Elvis insults St. Louis Radio station KSHE
SLAPS ST. LOUIS KSHE
Costello's Attack Of Station Jarring
ST. LOUISTrue fans expect the unexpected from a revolutionary rock 'n' roller like EIvis Costello. But even his most faithful followers never expected Costello to verbally spit in the face of the radio station that helped to host his concert March at the Kiel Opera house here.
In more ways than one, the hottest of the new wave performers saved his most powerful hits for the last. He closed his set with two of his most popular songs and one of the biggest slams ever hurled by a performer at a concert host.
Costello's remarks also fanned the fires of competition that have raged here for years
between two popular FM radio stations. KADI, a locally-owned 100,000-watt station and
KSHE, a 100,000-watt station part of the Century Broadcasting Corp. As a result, his music
may be banned from the latter.
Many of the more than 3,000 who nearly filled the auditorium were shocked when Costello introduced "Accidents Will Happen" by dedicating it to "all the boys at radio station KADI." That was an ironic dedication, considering that KSHE had helped to sponsor the gig.
At first, many in the surprised audience assumed the British singer had confused his call letters. But before Costello delivered his final songand blowit was clear that the enraged performer knew exactly what he was saying.
"Now I want to dedicate this song to all the local bastard radio stations that
don't play our songs ... and to KSHE", he shouted, Iaunching into a pulverizing
version of "Radio, Radio." Written by Costello, the Iyrics take a stab at radio
programming, contending it "is in thc hands of such a lot of fools, trying to
anesthetize thc way you feel..."
Costello gave the crowd the unconventional performance it wanted. And he gave KSHE a hit that Shelly Grafman, KSHE executive vice president, said the station did not deserve.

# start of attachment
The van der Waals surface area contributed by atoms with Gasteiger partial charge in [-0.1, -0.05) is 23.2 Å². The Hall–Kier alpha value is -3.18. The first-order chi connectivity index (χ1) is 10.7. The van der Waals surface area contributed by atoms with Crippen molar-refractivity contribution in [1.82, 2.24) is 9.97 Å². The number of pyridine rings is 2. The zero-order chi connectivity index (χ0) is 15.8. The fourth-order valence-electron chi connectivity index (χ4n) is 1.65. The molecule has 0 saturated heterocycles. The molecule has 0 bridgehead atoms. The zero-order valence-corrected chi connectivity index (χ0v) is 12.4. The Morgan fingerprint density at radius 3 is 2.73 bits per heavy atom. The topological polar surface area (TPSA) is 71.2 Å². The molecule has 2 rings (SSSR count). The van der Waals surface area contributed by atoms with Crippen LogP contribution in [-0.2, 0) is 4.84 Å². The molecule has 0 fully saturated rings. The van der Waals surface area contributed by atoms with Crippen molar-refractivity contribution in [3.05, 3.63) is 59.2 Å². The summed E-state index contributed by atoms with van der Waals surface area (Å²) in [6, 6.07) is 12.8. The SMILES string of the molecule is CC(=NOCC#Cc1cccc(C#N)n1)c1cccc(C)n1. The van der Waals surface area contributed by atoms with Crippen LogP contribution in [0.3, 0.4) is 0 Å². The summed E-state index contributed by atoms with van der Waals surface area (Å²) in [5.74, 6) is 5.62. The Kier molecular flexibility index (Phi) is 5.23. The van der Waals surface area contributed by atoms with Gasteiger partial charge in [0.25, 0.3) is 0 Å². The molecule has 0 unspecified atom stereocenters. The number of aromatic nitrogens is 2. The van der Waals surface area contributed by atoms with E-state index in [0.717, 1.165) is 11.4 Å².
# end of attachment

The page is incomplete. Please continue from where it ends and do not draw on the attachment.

"I am upset and shocked that a performer would behave in such an unprofessional manner," Grafman said. "The only speculation I have about the reasons for the insult to KSHE is that he believed the innuendoes and false charges that our station is not supportive of his music or does not give it appropriate airplay."
Grafman refuses to say who was responsible for what be called "false charges." Richard Miller and Peter Parisi president and program director, respectively, at KADI, volunteer more specific information.
"We have been upset ever since we Iearned KSHE was sponsoring Costello's concert and taking all the credit for introduging him to St. Louis," Parisi says. "For a long time we were the only station to play Costell's music. KSHE only began playing it recently when they made the deal to promote the concert. We think this is dirty politics, and we wanted Costello to know the whole story."
When the singer arrived here, Parisi says he telephoned Costello's mmanager. Evidently, Parisi's words were relayed to Costello, who reacted to them onstage that night.
Columbia Records (Costello's label) asked KSHE to "welcome" Costello here and serve as an unofficial concert sponsor, Grafman says. The show technically was sponsored by Contemporary Productions, a local promotion company, and Columbia Records, he says. KSHE had no financial interest in the concert, Grafman says.